The Supreme Court has rejected a plea by over 6,000 pensioners to temporarily suspend the National Social Security Fund’s (NSSF) move to increase monthly deductions to Ksh2,160 pending the determination of their appeal.
In a ruling delivered on Friday, June 16, 2023, the apex court judges led by Chief Justice Martha Koome declined the request by Kenya Tea Growers Association, Agricultural Employers Association and County Pensioners Association to stop enforcement of a Court of Appeal judgment, which allowed the deductions.
While dismissing the application to stop deductions, the top court ruled the implementation of the new act has kicked off and the workers and pensioners have since complied with the appellate court's decision on the deductions.
Supreme Court ruling
Further, Koome, Deputy Chief Justice Philomena Mwilu and justices Mohammed Ibrahim, Smokin Wanjala and Isaac Lenaola ruled that the petitioners did not demonstrate to the court that in the event the appeal pending in court succeeds that the contributions made to NSSF would be lost or inaccessible to the contributors or their beneficiaries.
"Kenya Tea Growers Association and Agricultural Employers Association did not deny the NSSF Board Trustees' contention to the effect that their members had since complied with the Act. In particular, that they had registered and started making contributions to NSSF as envisaged under the Act," the apex court judges ruled.
"Likewise, none of the applicants denied the NSSF Board’s contention that following the disputed judgment that the Act has since been implemented. Besides, none of the applicants demonstrated that in the event the consolidated appeal succeeds that the contributions made to NSSF would be lost or inaccessible to the contributors or their beneficiaries," they ruled.
The NSSF Board of Trustees told the judges that members of the County Pensioners Association, Kenya Tea Growers Association and Agricultural Employers Association have since complied with the Act by registering and making contributions to NSSF.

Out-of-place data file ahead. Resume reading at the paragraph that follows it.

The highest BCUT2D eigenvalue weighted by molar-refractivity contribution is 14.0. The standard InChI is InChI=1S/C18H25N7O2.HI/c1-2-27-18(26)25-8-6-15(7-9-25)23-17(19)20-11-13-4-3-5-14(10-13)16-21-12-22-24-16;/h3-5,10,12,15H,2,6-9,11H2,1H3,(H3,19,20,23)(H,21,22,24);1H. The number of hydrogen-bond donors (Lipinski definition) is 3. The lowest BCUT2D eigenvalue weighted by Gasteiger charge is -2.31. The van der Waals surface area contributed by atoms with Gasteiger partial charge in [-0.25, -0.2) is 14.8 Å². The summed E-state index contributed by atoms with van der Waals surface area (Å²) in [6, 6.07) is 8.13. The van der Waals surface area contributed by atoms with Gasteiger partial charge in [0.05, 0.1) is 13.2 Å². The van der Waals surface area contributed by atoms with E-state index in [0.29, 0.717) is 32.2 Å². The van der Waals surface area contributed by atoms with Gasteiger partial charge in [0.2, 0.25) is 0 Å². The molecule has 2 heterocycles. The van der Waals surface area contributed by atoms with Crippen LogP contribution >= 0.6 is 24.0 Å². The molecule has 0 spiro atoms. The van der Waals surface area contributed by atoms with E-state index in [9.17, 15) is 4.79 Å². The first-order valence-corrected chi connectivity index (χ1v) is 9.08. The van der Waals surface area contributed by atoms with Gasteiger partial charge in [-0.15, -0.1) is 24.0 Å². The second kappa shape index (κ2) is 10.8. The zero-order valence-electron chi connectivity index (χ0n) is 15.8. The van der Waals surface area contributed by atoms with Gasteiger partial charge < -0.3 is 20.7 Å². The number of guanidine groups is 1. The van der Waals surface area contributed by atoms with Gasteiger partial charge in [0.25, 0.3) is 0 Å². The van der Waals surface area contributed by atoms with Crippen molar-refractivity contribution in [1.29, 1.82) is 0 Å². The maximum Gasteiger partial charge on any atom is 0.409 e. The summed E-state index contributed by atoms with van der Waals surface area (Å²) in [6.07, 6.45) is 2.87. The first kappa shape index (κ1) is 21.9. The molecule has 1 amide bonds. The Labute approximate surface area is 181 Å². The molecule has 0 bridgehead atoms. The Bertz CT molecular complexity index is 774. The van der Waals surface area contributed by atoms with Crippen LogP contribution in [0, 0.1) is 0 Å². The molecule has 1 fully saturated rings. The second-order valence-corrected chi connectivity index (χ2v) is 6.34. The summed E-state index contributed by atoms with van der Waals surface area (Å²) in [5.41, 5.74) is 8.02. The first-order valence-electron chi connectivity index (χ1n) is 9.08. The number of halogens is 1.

The court heard that the reason the Kenya Tea Growers Association and Agricultural Employers Association oppose the implementation of the Act "is to enable their members to avoid registration and making contribution for seasonal/casual workers who comprise the largest percentage of their workforce".
But the pensioners sought the interim orders stopping the NSSF Board of Trustees, the Retirement Benefits Authority and the Federation of Kenya Employees (FKE) from effecting the deductions, the groups said implementation of the Act will cause "unimaginable and irreversible havoc on the pensions industry especially due to mass transfers of employees from superior private pension schemes to NSSF".
The petitioners through lawyer Muthomi Thiankolu want the top court in the country to set aside the decision of the appellant court dated February 3, 2023, and declare mandatory contributions to NSSF unconstitutional saying the matter was handled by the wrong court.
They challenge the decision on grounds that the Court of Appeal in its decision misinterpreted and misapplied various provisions of the Constitution when it allowed a ten-fold increase to Ksh2,068 in workers’ monthly contributions.
The disputed decision by Justices Hannah Okwengu, Mohamed Warsame and John Mativo has approved the NSSF Act of 2013, saying that it was subjected to public participation as required by the constitution.
This was after the bench of three judges overturned a judgment delivered last September by the Employment and Labour Relations Court, which found that the NSSF Act 2013 was unconstitutional and blocked the government's bid to increase workers’ monthly deductions.
Employers are expected to remit Ksh2,160 for all earners with a gross income of Ksh18,000 and above, half of which is a matchup by the employer for the employee contribution.